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It has come to my attention that the direction of arrows in TF-explaining text in the ROS wiki is not consistent. As far as my knowledge goes, there is a big difference between a TF from A to B (A → B) and from B to A (B → A)

In the rqt_tf_tree things look quite simple: parent → child. It would result in things like "base_link" → "left_wheel_link" etc. So the position and orientation of a child frame is descibed within the reference frame of it's parent. My odometry node broadcasts the position of the base in relation to a virtual 'odom' frame, so: odom → base In the wiki page for gmapping at 4.1.6 it notes: map → odom, which is consistent with the above I guess, because the total tree would be: map → odom → base

But in the wiki page for AMCL this becomes very confusing for me: quote: It... "publishes the transform from odom (which can be remapped via the ~odom_frame_id parameter) to map." And all images explaining the AMCL tranforms in this page point the other way: child → parent. I can understand why you would think this is better, but it's confusing and not consistent with rqt_tf_tree.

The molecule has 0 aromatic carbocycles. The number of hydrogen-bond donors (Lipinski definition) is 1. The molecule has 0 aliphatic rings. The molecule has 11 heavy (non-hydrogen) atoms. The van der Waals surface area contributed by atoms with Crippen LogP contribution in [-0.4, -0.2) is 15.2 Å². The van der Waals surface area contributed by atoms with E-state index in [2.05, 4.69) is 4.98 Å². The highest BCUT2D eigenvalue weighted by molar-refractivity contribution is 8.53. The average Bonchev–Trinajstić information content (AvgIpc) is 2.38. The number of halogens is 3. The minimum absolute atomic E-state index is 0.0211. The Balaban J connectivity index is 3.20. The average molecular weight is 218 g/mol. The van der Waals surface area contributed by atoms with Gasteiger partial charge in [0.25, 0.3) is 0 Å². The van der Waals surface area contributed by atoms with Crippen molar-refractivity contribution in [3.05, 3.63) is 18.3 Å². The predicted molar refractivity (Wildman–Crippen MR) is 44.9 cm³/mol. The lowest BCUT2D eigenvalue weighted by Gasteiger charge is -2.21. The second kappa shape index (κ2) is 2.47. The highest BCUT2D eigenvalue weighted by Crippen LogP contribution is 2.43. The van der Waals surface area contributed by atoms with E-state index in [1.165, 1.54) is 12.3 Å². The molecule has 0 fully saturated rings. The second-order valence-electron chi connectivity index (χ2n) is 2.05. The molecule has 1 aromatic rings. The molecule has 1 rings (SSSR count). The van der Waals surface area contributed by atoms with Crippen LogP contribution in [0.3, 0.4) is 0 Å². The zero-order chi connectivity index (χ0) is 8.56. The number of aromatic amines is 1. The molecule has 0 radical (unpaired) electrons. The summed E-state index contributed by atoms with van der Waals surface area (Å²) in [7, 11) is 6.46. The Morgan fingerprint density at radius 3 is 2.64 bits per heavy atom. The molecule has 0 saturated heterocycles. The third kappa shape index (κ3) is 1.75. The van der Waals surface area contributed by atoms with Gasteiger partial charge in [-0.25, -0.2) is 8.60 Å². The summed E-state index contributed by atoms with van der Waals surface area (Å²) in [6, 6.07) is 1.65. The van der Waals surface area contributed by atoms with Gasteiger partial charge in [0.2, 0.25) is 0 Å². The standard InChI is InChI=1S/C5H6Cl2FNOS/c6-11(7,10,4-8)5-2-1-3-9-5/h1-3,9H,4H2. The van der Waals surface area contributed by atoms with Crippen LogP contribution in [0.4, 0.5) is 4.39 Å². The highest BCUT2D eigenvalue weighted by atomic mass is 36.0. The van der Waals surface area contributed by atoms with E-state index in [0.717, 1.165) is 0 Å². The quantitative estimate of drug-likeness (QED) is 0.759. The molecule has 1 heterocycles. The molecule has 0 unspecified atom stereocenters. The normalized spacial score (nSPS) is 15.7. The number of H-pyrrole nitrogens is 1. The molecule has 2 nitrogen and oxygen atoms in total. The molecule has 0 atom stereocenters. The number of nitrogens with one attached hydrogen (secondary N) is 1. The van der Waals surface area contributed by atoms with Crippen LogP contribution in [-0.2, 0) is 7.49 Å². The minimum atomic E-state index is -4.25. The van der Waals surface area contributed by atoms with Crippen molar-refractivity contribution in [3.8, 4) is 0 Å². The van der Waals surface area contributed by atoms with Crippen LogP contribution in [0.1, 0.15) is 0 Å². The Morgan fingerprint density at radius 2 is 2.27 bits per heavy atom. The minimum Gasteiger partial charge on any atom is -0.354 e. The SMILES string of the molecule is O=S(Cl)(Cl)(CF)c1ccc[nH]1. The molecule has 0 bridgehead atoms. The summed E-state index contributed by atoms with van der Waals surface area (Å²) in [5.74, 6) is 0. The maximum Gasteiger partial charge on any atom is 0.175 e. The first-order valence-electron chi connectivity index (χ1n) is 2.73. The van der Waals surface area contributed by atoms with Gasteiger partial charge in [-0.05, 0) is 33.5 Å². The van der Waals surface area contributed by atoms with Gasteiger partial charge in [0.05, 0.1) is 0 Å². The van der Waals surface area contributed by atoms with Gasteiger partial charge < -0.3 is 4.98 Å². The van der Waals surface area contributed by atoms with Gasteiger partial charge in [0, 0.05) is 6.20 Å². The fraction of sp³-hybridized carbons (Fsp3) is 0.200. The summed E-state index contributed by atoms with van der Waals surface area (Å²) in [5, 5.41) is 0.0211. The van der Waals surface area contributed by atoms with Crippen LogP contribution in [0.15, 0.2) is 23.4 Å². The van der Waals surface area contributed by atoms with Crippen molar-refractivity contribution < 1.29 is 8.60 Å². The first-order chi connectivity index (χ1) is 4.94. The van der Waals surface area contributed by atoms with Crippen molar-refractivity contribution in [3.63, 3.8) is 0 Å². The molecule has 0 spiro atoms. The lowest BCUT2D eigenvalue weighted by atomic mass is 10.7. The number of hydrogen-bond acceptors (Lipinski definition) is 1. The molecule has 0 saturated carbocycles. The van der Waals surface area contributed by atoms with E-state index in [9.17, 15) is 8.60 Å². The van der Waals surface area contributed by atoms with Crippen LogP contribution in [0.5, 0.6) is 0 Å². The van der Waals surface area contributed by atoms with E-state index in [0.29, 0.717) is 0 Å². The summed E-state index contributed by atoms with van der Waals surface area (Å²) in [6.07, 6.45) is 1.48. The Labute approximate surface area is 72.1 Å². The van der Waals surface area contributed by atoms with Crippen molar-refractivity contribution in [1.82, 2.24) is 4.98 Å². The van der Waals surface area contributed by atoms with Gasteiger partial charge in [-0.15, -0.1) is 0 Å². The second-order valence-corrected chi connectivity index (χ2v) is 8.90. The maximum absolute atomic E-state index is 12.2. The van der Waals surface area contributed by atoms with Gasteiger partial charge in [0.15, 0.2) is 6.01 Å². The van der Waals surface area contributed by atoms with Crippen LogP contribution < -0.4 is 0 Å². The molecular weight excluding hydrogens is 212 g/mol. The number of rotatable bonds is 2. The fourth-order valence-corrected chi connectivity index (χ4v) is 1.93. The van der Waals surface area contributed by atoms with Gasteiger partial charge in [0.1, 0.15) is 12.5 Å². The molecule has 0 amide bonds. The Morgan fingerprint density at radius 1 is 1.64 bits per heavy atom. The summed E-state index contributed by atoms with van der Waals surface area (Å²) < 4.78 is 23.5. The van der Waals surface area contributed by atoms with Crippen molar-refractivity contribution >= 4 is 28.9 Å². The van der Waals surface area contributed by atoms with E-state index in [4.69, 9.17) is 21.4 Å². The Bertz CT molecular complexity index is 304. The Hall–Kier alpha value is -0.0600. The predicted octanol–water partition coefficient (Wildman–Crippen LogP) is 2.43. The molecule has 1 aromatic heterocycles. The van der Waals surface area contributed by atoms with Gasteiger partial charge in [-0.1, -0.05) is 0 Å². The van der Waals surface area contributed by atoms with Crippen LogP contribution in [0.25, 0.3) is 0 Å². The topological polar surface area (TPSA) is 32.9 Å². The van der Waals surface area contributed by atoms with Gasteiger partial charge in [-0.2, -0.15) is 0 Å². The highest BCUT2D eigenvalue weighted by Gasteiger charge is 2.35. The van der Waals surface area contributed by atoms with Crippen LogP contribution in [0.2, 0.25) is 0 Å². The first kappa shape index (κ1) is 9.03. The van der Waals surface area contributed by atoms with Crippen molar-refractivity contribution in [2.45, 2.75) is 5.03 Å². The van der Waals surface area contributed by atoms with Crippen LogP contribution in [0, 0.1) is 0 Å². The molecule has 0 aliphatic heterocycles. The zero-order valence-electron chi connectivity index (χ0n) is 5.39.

So what is the convention here? Or is there some sort of nuance I'm missing?


Originally posted by geervw on ROS Answers with karma: 11 on 2017-12-20

Post score: 1

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In general transforms don't have direction so representing them with arrows is not standardized. The particular level of ambiguity is that the transform for coordinate frame A -> coordinate frame B is the inverse of what it would take to transform a point in A to be a point in B. This is why the API all use source and target frames to specify that the API is referring to changing a reference frame.

When computing the transforms to publish it's more common to think about the transforms between the coordinate frames themselves and thus think about the inverse of what a lookup call will return.

So long story short it would make sense to turn the arrows around on the amcl page to be consistent with most representations. But you should understand that the only important thing when you draw the graph is that it's a tree with the arrows in a consistent direction. It's a bit of a users preference which way to draw the arrows. Since most other usages are drawing them this way consistency is the main reason to pick a direction.


Originally posted by tfoote with karma: 58457 on 2017-12-20

This answer was ACCEPTED on the original site

Post score: 2

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